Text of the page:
Since the beginning, we've been using ``standard input'' and ``standard output,'' two predefined I/O streams which are available to every C program. The disposition of these streams is left deliberately unclear: the program can assume that they're connected to the ``right place''; usually (for an interactive program) to the user's keyboard and screen, respectively. However, since a program typically doesn't know exactly where they go, it's possible to redirect them, behind the program's back, and thereby to apply a program to some noninteractive input or to capture its output, without rewriting the program or doing any special I/O programming. (This ability is a cornerstone of the Unix ``toolkit'' methodology. In Unix and several other systems, you can redirect the input or output of a program as you invoke it from the shell command line using the < or > characters.)
Standard input is assumed by functions like getchar, and standard output is assumed by functions like putchar and printf.
Of course, it's also possible to open files (or other I/O sources) explicitly. We can open files using the function fopen; certain systems may also provide specialized ways of opening streams connected to I/O devices or set up in more exotic ways. A successful call to fopen returns a pointer of type FILE *, that is, ``pointer to FILE,'' where FILE is a special type defined by <stdio.h>. A FILE * (also called ``file pointer'') is the handle by which we refer to an I/O stream in C. I/O functions which do not assume standard input or standard output all accept a FILE * argument telling them which stream to read from or write to. (Examples are getc, putc, and fprintf.) Notice that a file pointer which has been opened on a file is not the same thing as the file itself. A file pointer is a data structure which helps us access or manipulate the file.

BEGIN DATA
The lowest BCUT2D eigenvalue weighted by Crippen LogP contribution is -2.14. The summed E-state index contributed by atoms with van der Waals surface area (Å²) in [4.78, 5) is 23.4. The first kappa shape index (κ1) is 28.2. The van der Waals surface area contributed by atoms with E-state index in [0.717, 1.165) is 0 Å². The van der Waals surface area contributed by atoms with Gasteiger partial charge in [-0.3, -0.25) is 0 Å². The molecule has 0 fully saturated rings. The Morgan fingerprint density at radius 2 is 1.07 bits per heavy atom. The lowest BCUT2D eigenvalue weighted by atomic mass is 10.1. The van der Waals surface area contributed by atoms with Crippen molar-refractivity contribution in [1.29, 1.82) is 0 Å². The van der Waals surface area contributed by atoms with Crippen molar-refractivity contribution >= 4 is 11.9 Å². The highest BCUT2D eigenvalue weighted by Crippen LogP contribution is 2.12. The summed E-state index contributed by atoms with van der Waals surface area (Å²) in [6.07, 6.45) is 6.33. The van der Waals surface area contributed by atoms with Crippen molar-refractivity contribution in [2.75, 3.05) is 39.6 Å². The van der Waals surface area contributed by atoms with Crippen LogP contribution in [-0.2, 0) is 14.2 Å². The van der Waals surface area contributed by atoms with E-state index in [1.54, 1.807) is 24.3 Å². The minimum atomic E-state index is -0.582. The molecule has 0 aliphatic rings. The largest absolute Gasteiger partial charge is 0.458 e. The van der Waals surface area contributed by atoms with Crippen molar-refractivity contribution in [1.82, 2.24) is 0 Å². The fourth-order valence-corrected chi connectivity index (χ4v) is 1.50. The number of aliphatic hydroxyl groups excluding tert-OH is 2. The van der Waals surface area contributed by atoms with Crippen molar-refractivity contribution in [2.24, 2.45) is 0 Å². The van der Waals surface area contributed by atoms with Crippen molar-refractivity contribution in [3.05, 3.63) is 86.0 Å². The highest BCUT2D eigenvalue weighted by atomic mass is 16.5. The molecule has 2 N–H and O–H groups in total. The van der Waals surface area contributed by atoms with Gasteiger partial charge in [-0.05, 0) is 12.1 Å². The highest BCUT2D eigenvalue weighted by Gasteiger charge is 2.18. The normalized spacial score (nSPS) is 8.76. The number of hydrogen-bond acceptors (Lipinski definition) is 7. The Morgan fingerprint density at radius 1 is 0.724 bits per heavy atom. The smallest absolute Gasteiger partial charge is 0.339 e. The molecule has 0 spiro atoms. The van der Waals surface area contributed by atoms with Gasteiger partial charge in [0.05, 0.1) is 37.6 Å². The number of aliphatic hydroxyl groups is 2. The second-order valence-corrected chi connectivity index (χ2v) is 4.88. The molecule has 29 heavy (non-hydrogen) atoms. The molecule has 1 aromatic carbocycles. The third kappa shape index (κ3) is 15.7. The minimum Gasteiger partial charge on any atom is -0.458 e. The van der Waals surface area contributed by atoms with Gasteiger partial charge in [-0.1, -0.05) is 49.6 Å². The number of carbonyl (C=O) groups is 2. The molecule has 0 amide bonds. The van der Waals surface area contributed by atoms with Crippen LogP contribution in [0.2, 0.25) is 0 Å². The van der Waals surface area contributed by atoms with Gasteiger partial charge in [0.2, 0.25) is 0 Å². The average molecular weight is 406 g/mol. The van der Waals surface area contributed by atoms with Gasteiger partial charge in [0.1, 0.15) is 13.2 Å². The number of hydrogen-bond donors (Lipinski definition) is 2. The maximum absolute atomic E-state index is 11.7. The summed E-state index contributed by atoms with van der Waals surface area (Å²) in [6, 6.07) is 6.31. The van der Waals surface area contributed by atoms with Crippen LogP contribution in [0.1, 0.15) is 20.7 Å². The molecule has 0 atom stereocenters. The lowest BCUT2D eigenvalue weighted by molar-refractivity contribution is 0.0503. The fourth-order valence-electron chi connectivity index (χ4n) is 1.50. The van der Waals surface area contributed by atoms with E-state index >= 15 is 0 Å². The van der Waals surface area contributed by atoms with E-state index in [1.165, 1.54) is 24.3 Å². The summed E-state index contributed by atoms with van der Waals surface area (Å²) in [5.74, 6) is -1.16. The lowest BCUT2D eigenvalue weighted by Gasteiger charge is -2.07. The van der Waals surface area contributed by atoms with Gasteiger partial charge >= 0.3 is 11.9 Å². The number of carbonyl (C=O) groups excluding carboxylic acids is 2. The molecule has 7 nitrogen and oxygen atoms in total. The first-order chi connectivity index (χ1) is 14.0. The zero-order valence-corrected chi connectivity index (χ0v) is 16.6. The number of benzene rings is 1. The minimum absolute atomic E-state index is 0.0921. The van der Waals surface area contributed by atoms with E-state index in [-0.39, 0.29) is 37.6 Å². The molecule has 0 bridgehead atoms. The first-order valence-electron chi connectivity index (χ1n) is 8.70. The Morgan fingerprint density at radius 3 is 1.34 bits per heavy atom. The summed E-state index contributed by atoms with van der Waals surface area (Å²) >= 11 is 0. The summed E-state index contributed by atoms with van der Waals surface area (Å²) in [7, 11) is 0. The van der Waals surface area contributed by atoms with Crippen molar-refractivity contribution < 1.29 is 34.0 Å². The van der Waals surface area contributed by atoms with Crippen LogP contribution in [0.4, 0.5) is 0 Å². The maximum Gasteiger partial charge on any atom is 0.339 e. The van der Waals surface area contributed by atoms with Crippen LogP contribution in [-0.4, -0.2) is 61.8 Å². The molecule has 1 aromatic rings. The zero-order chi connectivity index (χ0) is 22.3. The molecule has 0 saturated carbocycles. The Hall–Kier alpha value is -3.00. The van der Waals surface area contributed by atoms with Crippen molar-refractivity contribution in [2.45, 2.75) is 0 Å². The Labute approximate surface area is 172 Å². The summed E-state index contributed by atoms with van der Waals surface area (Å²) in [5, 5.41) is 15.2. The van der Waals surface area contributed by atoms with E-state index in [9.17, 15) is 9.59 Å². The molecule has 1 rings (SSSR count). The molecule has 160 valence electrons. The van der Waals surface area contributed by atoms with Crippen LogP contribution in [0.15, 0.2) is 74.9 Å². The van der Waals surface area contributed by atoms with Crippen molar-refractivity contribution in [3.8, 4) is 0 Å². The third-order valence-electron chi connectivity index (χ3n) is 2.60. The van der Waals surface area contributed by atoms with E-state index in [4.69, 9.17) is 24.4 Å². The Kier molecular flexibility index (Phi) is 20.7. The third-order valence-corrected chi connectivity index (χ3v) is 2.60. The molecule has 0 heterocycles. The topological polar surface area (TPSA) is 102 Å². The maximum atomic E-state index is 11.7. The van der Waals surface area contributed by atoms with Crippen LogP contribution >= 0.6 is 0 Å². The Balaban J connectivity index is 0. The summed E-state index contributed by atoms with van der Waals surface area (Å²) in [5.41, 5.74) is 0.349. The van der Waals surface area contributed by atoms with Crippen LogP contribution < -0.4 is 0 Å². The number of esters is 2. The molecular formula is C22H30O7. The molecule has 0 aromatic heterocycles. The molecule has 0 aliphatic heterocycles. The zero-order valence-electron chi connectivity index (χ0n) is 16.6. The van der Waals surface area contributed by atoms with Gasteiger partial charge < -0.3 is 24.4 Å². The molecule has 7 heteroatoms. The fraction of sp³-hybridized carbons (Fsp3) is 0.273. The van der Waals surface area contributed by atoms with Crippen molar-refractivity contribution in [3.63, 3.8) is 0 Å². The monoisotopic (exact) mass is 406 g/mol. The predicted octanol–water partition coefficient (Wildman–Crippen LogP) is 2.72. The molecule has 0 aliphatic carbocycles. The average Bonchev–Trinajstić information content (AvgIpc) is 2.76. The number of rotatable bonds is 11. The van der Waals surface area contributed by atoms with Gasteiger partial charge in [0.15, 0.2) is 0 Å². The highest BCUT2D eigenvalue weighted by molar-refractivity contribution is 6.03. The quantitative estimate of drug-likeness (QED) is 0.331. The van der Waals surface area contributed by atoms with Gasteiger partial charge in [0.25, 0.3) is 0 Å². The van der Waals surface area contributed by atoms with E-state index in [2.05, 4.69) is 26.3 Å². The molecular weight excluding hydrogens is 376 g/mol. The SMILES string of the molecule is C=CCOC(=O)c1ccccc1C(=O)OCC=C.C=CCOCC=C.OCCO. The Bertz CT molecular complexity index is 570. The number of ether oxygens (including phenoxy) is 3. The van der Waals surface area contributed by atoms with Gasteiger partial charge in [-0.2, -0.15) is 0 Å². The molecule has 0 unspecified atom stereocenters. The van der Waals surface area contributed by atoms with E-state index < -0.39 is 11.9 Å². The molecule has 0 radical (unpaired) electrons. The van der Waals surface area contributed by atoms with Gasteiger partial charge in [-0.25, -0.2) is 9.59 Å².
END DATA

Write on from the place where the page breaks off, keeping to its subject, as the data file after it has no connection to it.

Occasionally it is necessary to refer to the standard input or standard output in a situation which calls for a general-purpose FILE *. To handle these cases, there are two predefined constants: stdin and stdout. Both of these are of type FILE *, are declared in <stdio.h>, and can be used wherever a FILE * is required. (For example, we could simulate--or, in fact, implement--getchar as getc(stdin).)
There is also a third predefined stream, the ``standard error output.'' It has its own constant, stderr. By default, stderr is typically connected to the same output device as stdout; the difference between stdout and stderr is that stderr is not redirected when stdout is. stderr is, as its name implies, intended for error messages: if your program printed its error messages to stdout (e.g. by calling printf), they would disappear into the output file if the user redirected the standard output. Therefore, it's customary to print error messages (and also prompts, or anything else that shouldn't be redirected) to stderr, often by calling fprintf(stderr, message, ...).
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This page by Steve Summit // Copyright 1996-1999 // mail feedback